United States District Court, D. Oregon, Eugene Division
OPINION AND ORDER
Aiken, United States District Judge.
Deborah Farmer brings this action pursuant to the Social
Security Act ("Act"), 42 U.S.C. § 405(g) and
§ 1383(c)(3), to obtain judicial review of a final
decision of the Commissioner of Social Security
("Commissioner"). The Commissioner denied
plaintiffs applications for Disability Insurance Benefits
("DIB") and Supplemental Security Income
("SSI"), For the reasons set forth below, the
Commissioner's decision is AFFIRMED.
February 9, 2012, plaintiff applied for DIB. She applied for
SSI benefits the following day. Plaintiff alleged disability
beginning February 19, 2009, due to depression with anxiety,
PTSD, diabetes, obesity, asthma, migraines, and polycystic
applications were denied initially and upon reconsideration.
On May 23, 2014, plaintiff appeared at a hearing before an
ALJ. The ALJ found plaintiff not disabled in a written
decision issued June 19, 2014. After the Appeals Council
denied review, plaintiff filed the present complaint in this
district court must affirm the Commissioner's decision if
it is based upon proper legal standards and the findings are
supported by substantial evidence in the record. 42 U.S.C.
§ 405(g); Berry v. Astrue, 622 F.3d 1228, 1231
(9th Cir. 2010). "Substantial evidence is more than a
mere scintilla but less than a preponderance; it is such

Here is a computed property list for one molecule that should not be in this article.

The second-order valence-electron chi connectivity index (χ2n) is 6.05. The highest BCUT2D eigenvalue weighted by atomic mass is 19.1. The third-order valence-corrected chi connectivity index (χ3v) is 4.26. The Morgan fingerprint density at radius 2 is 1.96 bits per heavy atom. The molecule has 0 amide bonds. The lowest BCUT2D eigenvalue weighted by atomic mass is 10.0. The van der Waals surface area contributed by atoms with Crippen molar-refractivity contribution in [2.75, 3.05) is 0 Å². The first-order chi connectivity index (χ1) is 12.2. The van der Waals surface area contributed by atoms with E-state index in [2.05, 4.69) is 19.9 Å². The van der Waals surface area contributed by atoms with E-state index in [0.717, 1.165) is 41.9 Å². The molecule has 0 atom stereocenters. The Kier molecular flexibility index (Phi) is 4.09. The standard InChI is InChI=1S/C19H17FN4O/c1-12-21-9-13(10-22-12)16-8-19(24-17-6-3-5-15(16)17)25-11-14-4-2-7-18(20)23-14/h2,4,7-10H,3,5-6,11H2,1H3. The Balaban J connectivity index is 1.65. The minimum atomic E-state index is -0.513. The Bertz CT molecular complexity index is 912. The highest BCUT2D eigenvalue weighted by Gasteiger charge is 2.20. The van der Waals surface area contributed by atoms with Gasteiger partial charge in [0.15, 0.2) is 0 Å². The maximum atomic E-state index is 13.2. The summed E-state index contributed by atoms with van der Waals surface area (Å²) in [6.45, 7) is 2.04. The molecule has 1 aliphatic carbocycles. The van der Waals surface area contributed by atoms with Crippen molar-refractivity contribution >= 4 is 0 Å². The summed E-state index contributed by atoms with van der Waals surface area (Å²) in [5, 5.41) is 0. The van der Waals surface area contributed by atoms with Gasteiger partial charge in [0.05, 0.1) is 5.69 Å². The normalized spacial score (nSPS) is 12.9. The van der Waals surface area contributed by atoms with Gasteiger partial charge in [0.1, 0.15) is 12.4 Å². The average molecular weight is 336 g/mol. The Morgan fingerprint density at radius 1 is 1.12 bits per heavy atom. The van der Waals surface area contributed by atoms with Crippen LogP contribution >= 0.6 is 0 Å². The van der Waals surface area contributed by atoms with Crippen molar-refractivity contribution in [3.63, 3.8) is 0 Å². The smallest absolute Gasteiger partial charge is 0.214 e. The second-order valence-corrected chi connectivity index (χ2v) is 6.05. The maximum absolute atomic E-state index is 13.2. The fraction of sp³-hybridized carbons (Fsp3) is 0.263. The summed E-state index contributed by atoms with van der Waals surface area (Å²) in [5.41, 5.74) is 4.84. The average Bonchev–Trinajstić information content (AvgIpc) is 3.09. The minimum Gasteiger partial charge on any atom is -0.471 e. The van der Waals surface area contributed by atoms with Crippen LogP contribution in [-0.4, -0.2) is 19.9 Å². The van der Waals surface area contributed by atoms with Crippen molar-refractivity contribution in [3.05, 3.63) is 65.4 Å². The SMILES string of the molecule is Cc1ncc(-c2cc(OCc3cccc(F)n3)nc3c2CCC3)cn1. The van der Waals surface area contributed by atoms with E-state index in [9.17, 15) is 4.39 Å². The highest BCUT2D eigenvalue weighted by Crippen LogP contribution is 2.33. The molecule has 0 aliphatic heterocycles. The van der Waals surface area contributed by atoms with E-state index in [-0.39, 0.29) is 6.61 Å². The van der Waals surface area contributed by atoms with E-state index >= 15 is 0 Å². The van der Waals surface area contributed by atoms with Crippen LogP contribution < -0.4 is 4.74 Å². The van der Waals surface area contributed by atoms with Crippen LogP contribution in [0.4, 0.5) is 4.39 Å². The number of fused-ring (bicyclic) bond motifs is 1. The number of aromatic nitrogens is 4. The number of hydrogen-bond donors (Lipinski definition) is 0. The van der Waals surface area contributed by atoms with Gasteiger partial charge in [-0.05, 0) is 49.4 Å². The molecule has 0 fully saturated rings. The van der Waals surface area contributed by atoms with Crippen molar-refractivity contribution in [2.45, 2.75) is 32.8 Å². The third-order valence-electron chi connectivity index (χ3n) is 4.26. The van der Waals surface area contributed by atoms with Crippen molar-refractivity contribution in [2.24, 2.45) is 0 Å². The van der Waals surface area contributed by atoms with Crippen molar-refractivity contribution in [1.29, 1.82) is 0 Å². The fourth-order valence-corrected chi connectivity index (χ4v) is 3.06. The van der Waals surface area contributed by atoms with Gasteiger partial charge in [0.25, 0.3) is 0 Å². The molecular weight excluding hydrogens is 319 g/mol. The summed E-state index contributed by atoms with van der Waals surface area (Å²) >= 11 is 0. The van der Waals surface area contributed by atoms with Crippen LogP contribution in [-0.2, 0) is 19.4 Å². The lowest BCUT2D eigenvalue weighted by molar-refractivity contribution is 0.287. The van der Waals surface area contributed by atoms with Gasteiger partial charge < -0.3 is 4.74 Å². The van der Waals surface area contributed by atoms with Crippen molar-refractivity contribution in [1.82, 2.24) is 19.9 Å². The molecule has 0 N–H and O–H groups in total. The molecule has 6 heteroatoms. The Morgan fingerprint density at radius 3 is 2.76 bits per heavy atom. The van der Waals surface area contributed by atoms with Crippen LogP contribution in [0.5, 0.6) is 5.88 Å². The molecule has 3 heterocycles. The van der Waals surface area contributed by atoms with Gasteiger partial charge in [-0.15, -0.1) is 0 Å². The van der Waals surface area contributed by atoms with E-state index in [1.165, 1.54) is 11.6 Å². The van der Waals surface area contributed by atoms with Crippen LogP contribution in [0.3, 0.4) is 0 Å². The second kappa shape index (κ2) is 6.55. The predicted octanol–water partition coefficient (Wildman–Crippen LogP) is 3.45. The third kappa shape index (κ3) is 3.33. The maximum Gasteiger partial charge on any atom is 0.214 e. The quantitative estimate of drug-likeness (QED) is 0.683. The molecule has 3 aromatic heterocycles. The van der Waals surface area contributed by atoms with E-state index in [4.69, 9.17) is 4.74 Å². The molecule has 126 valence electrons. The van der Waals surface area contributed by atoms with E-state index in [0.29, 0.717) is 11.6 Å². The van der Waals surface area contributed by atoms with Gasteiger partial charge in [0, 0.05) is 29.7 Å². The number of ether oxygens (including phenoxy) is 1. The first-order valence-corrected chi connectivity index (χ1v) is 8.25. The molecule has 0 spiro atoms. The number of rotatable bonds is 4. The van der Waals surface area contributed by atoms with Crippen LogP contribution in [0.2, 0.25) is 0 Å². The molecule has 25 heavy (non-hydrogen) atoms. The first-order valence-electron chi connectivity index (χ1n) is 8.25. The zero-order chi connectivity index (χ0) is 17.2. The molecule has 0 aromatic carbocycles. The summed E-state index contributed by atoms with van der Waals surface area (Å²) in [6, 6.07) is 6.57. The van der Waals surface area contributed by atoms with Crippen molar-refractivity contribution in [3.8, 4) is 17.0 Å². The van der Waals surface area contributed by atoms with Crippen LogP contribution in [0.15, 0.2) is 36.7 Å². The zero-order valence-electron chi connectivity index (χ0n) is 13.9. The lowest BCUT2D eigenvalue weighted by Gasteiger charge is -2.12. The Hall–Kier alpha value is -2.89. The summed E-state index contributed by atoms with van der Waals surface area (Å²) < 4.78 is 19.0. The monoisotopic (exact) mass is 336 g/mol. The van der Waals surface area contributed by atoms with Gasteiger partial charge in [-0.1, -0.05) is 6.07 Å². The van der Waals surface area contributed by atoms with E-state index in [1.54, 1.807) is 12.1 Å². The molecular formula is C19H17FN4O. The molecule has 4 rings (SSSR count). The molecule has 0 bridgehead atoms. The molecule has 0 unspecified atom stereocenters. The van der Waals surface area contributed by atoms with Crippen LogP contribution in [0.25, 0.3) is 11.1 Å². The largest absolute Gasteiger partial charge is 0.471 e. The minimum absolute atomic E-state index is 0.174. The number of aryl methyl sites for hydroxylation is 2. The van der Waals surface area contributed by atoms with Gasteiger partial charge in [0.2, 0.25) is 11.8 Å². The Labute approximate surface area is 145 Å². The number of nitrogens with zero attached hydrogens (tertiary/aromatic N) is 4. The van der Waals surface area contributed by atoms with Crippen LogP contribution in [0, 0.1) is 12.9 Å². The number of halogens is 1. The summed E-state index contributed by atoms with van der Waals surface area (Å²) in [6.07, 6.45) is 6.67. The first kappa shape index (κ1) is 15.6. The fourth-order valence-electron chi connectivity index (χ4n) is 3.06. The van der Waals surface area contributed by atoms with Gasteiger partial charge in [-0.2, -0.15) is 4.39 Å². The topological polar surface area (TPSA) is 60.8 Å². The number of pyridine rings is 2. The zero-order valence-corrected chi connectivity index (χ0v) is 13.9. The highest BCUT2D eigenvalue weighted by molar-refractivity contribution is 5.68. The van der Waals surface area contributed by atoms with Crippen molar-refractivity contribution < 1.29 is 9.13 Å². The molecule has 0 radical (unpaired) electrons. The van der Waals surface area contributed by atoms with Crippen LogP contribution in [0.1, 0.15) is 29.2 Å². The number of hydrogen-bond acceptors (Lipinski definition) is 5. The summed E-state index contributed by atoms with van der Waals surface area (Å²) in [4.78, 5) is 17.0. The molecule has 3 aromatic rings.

relevant evidence as a reasonable mind might accept as
adequate to support a conclusion." Gutierrez v.
Comm'r Soc. Sec, 740 F.3d 519, 522 (9th Cir. 2014)
(citation and quotation marks omitted). The court must weigh
"both the evidence that supports and the evidence that
detracts from the ALJ's conclusion." Mayes v.
Massanari, 276 F.3d 453, 459 (9th Cir. 2001). If the
evidence is subject to more than one interpretation but the
Commissioner's decision is rational, the Commissioner
must be affirmed, because "the court may not substitute
its judgment for that of the Commissioner." Edlund
v. Massanari, 253 F.3d 1152, 1156 (9th Cir. 2001).
initial burden of proof rests upon the plaintiff to establish
disability. Howard v. Heckler, 782 F.2d 1484, 1486
(9th Cir. 1986). To meet this burden, the plaintiff must
demonstrate an "inability to engage in any substantial
gainful activity by reason of any medically determinable
physical or mental impairment which can be expected, . . to
last for a continuous period of not less than 12
months[.]" 42 U.S.C. § 423(d)(1)(A).
Commissioner has established a five-step sequential process
for determining whether a person is disabled. Bowen v.
Yackert, 482 U.S. 137, 140 (1987); 20 C.F.R. §
404.1520(a)(4). At step one, the ALJ found plaintiff had not
engaged in "substantial gainful activity" since the
alleged disability onset date. 20 C.F.R. §§
404.1520(a)(4)(i), (b). At step two, the ALJ found plaintiff
had the following severe impairments: "depression with
anxiety; post-traumatic stress disorder; diabetes mellitus;
obesity; asthma; gastroesophageal reflux disease; migraine
headaches; and polycystic ovarian syndrome." Tr. 12; 20
C.F.R. §§ 404.1520 et seq. and 416.921
three, the ALJ determined plaintiff does not have an
impairment or combination of impairments that has
significantly limited (or is expected to significantly limit)
the ability to perform basic work-related activities for 12
consecutive months and therefore does not have a severe
impairment or combination of impairments. 20 C.F.R,
§§ 404.1521 et seq. and 416.921 et
then assessed plaintiffs residual functional capacity
("RFC"). 20 C.F.R. § 404.1520(e); id.
§ 416.920(e). The ALJ then assessed plaintiff residual
functional capacity ("RFC") as follows:
If I found the claimant's mental impairment to be severe,
the claimant would have the residual function capacity to
perform a full range of work at all exertional levels but
with the following nonextertional limitations: only
occasional, brief, superficial interaction ...